Environmental groups sue US Forest Service over plans to thin 13,000 acres of forest near Big Bear

Rob McMillan Image
Tuesday, August 15, 2023
Plans to thin 13K acres of forest near Big Bear prompts lawsuit
The U.S. Forest Service is concerned about the overgrowth of pine trees in and around Big Bear and have devised a plan to thin out the forest. But environmental groups oppose the plan and want it stopped.

BIG BEAR, Calif. (KABC) -- The mountain resort community of Big Bear is known for many things: abundant snow during the wintertime; a sun-splashed lake during the summer; and tens of thousands of pine trees along the hills and ridges.

But are there too many trees in the forest? A U.S. Forest Service project aims to thin what officials call an overgrown forest, although the plan is being met with resistance by several environmental groups.

"The problem is that the approach the Forest Service is taking," said Chad Hanson with the John Muir Project. "Using big machines to cut down tens of thousands of trees out in the remote wildlands, as opposed to focusing on the homes themselves and the zone immediately around the homes.

"That makes all the difference in terms of whether homes survive or not."

The John Muir Project, as well as the nonprofit group Friends of the Big Bear Valley and the San Bernardino Valley Audubon Society, has filed a federal lawsuit hoping to stop the project.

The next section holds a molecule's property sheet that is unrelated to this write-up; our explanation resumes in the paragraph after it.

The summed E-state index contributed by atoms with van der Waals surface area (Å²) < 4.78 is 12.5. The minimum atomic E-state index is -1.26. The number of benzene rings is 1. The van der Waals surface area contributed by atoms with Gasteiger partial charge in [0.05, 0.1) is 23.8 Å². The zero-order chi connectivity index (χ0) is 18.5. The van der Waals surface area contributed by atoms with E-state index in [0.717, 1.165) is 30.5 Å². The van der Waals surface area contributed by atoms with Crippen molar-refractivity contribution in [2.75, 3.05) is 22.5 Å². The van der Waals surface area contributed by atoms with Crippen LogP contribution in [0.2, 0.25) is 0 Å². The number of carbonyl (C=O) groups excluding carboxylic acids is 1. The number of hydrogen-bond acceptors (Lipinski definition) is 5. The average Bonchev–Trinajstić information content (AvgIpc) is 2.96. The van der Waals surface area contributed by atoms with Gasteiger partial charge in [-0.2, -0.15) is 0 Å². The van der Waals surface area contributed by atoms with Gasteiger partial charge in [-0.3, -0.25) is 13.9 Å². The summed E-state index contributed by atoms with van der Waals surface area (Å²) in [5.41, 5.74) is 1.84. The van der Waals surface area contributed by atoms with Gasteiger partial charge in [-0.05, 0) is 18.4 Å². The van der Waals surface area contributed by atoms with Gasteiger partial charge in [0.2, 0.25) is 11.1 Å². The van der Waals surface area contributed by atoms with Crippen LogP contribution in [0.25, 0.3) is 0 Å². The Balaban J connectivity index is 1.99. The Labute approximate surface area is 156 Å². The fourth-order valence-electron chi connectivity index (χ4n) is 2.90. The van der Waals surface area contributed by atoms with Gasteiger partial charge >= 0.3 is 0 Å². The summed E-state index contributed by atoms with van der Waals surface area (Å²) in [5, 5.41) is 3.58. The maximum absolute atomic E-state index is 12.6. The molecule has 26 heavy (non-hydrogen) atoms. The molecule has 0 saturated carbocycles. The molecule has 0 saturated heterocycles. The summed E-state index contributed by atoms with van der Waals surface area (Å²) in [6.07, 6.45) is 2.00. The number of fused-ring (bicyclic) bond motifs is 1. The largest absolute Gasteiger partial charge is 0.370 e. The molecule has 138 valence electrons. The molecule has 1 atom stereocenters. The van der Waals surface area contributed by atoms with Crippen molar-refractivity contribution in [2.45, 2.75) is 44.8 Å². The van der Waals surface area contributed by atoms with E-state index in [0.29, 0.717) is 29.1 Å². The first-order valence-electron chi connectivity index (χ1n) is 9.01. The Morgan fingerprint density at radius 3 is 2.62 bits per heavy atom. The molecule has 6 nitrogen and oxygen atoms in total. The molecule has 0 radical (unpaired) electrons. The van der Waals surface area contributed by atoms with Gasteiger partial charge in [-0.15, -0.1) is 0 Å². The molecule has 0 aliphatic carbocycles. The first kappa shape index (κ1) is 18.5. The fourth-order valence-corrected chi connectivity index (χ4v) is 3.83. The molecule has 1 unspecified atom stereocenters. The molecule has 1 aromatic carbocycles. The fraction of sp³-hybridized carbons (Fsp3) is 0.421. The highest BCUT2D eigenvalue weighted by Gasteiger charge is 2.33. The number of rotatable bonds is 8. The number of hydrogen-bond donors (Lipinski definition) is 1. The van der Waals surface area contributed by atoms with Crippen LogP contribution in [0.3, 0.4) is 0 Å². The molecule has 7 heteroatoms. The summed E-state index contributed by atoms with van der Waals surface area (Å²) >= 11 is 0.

According to the lawsuit, the last time the San Bernardino National Forest conducted a similar restoration project was in the early 2000s, prior to the devastating Grass Valley Fire of 2007 that burned 199 homes.

Hanson said such an approach makes homeowners in the wildlands subject to even greater fire risk. He said the Forest Service should instead focus on making 100-foot perimeters of defensible space around homes in the forest.

"When they remove a lot of trees it actually makes the fire burn faster through those areas, and that often times is toward towns," Hanson said.

Other concerns for environmental groups are the various forms of wildlife in the Big Bear Valley.

Sandy Steers with the nonprofit group Friends of the Big Bear Valley has concerns about what controlled burns and mass forest-thinning would mean for the famed bald eagles that have nested north of Big Bear Lake for years.

"If there's people doing mechanical thinning and doing prescribed burns right in their nesting area, they're not going to stick around," Steers said. "They're going to move their nest away."

Reached by phone, a U.S. Forest Service official said due to pending litigation it would be inappropriate for them to comment at this time.

But Forest Service documentation about the plan, known as the North Big Bear Landscape Restoration Project, claims "Over 100 years of fire suppression activities on the San Bernardino National Forest have excluded fire from much of the landscape, resulting in a departure from the natural range of variation and the pre-settlement fire return interval... Fires that burn in stands with high amounts of surface fuels ignite ladder fuels, which allows fire to reach tree crowns, resulting in increased flame lengths and fire behavior intensity.

"These increased fuels make fire suppression efforts more difficult, limit firefighter effectiveness, and put private property, infrastructure and natural resources at greater risk for damage and loss."